Gracie: I came to PBT with lots of technical knowledge, but absolutely no clue what to do with it. Having so many opportunities to perform with PBT in different locations and styles has helped me to improve both the consistency of my technique and artistry.
Cecilia: Performing with PBT has helped me grow more professional and developed how I present myself on stage. I’m so grateful to have had many performance opportunities to help me experiment with who I am as a dancer.
Jesse: PBT has shaped me into the dancer I am today. I came to PBT four years ago and this is where my technique has been shaped and created. Dancing alongside the company has really helped me learn how to work smart and work hard in class and rehearsal.
PBT Completes Live Music Appeal
Pittsburgh Ballet Theatre (PBT) is pleased to announce that its $6 million Live Music Appeal, which was launched at the start of the organization’s 50th season in 2019, has been achieved. This momentous occasion, which was accomplished under the leadership of outgoing Executive Director Harris Ferris, ensures that the PBT Orchestra will provide live music at PBT performances for the next 50 years and beyond.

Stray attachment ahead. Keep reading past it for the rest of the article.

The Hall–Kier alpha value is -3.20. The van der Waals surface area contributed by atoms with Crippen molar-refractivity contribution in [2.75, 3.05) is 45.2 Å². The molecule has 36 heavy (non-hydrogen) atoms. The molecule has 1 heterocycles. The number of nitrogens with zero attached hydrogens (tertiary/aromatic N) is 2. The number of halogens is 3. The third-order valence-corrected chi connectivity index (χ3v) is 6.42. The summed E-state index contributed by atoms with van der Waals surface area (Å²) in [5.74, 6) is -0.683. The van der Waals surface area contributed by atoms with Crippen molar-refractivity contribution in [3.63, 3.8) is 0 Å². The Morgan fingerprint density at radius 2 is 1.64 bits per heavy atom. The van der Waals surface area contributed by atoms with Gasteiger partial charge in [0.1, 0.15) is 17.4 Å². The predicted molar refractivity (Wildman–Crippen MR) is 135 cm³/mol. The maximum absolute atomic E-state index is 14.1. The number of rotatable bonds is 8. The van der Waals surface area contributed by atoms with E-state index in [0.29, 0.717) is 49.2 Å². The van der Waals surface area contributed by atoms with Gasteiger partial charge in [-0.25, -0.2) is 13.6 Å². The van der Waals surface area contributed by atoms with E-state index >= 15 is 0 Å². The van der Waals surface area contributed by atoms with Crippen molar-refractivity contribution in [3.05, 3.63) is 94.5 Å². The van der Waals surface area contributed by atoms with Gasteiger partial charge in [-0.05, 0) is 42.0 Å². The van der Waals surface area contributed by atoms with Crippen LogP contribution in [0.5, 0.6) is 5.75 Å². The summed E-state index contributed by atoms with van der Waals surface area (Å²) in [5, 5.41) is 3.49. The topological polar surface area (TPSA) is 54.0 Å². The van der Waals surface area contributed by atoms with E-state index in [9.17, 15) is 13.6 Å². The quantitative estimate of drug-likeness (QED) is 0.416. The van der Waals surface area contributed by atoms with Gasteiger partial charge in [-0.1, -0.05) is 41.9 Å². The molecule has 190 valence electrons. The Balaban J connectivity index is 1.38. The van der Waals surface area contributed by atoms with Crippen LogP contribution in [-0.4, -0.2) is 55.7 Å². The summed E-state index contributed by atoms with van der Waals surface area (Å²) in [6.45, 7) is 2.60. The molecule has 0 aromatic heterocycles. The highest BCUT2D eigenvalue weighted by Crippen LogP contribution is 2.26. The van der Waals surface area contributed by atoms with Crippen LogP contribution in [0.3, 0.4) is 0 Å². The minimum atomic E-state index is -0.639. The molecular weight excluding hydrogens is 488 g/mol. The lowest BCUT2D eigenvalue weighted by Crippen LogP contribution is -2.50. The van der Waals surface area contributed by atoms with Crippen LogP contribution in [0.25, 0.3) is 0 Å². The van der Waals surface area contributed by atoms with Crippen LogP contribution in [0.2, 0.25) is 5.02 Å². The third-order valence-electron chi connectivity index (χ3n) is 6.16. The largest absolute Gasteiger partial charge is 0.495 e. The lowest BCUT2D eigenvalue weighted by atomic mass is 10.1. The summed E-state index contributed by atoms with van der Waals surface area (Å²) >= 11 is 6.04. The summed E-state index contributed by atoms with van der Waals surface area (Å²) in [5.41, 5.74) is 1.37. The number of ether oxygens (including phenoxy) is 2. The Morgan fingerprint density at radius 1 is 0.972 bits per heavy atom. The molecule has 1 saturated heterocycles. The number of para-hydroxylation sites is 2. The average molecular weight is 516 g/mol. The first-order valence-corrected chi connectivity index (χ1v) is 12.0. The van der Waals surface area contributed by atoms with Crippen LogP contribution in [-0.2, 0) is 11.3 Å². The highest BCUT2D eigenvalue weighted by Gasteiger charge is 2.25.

“When this important campaign appeal was announced in the fall of 2019 no one could have predicted that within 6 months the season would be closing due to COVID-19,” says Harris Ferris. “I am proud to announce that friends of PBT can rest assured that the current level of orchestral music will continue to be a part of Pittsburgh Ballet Theatre’s annual season.”
“This transformational gift of 50 years’ live music both delivers on our mission of creating extraordinary ballet experiences and ensures organizational sustainability,” says PBT Board Chair Mary McKinney Flaherty. “This would not be possible without Harris’s vision; the financial support of our anonymous donor, leading foundations and numerous individuals; and, of course, the skill and artistry of all of our amazing PBT Orchestra musicians.”